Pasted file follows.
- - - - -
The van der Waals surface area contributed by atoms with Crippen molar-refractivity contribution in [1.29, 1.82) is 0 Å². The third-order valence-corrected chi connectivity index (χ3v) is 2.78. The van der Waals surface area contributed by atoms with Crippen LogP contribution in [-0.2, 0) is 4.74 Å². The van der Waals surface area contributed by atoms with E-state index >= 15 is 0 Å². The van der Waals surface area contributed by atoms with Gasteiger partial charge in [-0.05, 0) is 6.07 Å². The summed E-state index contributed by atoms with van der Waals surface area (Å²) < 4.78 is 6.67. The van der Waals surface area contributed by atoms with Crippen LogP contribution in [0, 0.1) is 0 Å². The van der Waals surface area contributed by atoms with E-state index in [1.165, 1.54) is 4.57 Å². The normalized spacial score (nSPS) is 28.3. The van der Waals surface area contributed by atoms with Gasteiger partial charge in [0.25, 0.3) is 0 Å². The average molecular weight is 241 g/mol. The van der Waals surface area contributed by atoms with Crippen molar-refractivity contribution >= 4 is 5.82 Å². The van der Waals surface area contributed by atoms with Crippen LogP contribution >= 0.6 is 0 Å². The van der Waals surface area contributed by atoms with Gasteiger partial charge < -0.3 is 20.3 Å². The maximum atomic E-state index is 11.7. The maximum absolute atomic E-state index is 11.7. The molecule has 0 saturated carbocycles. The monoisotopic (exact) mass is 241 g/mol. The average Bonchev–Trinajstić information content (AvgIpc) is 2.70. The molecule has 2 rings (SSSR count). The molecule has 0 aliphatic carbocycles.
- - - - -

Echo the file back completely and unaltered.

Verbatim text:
The van der Waals surface area contributed by atoms with Crippen molar-refractivity contribution in [1.29, 1.82) is 0 Å². The third-order valence-corrected chi connectivity index (χ3v) is 2.78. The van der Waals surface area contributed by atoms with Crippen LogP contribution in [-0.2, 0) is 4.74 Å². The van der Waals surface area contributed by atoms with E-state index >= 15 is 0 Å². The van der Waals surface area contributed by atoms with Gasteiger partial charge in [-0.05, 0) is 6.07 Å². The summed E-state index contributed by atoms with van der Waals surface area (Å²) < 4.78 is 6.67. The van der Waals surface area contributed by atoms with Crippen LogP contribution in [0, 0.1) is 0 Å². The van der Waals surface area contributed by atoms with E-state index in [1.165, 1.54) is 4.57 Å². The normalized spacial score (nSPS) is 28.3. The van der Waals surface area contributed by atoms with Gasteiger partial charge in [0.25, 0.3) is 0 Å². The average molecular weight is 241 g/mol. The van der Waals surface area contributed by atoms with Crippen molar-refractivity contribution >= 4 is 5.82 Å². The van der Waals surface area contributed by atoms with Crippen LogP contribution >= 0.6 is 0 Å². The van der Waals surface area contributed by atoms with Gasteiger partial charge < -0.3 is 20.3 Å². The maximum atomic E-state index is 11.7. The maximum absolute atomic E-state index is 11.7. The molecule has 0 saturated carbocycles. The monoisotopic (exact) mass is 241 g/mol. The average Bonchev–Trinajstić information content (AvgIpc) is 2.70. The molecule has 2 rings (SSSR count). The molecule has 0 aliphatic carbocycles.